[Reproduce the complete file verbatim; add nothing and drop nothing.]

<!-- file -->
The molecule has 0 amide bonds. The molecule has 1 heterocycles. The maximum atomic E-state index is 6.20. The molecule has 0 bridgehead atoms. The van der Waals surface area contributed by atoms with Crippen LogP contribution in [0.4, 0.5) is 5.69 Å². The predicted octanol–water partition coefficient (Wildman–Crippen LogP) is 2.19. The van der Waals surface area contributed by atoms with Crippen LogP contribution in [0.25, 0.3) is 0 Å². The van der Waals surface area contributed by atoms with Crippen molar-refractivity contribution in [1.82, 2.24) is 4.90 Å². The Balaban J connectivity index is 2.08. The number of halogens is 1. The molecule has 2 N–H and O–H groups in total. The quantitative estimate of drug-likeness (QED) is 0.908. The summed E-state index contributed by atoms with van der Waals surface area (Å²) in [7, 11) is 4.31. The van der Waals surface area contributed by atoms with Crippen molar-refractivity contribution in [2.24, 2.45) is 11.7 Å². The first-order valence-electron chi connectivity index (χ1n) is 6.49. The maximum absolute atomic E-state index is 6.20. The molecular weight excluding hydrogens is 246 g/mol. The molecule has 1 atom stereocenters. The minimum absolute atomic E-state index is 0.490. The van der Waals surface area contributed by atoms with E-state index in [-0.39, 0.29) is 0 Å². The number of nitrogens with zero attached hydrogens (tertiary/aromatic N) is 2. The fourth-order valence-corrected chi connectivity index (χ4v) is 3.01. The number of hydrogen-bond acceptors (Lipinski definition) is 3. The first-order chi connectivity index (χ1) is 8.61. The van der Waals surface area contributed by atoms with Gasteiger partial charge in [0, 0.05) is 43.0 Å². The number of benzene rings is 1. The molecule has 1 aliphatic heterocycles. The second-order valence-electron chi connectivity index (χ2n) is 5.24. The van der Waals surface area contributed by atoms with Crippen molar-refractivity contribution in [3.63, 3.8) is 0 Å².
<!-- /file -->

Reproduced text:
The molecule has 0 amide bonds. The molecule has 1 heterocycles. The maximum atomic E-state index is 6.20. The molecule has 0 bridgehead atoms. The van der Waals surface area contributed by atoms with Crippen LogP contribution in [0.4, 0.5) is 5.69 Å². The predicted octanol–water partition coefficient (Wildman–Crippen LogP) is 2.19. The van der Waals surface area contributed by atoms with Crippen LogP contribution in [0.25, 0.3) is 0 Å². The van der Waals surface area contributed by atoms with Crippen molar-refractivity contribution in [1.82, 2.24) is 4.90 Å². The Balaban J connectivity index is 2.08. The number of halogens is 1. The molecule has 2 N–H and O–H groups in total. The quantitative estimate of drug-likeness (QED) is 0.908. The summed E-state index contributed by atoms with van der Waals surface area (Å²) in [7, 11) is 4.31. The van der Waals surface area contributed by atoms with Crippen molar-refractivity contribution in [2.24, 2.45) is 11.7 Å². The first-order valence-electron chi connectivity index (χ1n) is 6.49. The maximum absolute atomic E-state index is 6.20. The molecular weight excluding hydrogens is 246 g/mol. The molecule has 1 atom stereocenters. The minimum absolute atomic E-state index is 0.490. The van der Waals surface area contributed by atoms with E-state index in [-0.39, 0.29) is 0 Å². The number of nitrogens with zero attached hydrogens (tertiary/aromatic N) is 2. The fourth-order valence-corrected chi connectivity index (χ4v) is 3.01. The number of hydrogen-bond acceptors (Lipinski definition) is 3. The first-order chi connectivity index (χ1) is 8.61. The van der Waals surface area contributed by atoms with Gasteiger partial charge in [0, 0.05) is 43.0 Å². The number of benzene rings is 1. The molecule has 1 aliphatic heterocycles. The second-order valence-electron chi connectivity index (χ2n) is 5.24. The van der Waals surface area contributed by atoms with Crippen molar-refractivity contribution in [3.63, 3.8) is 0 Å².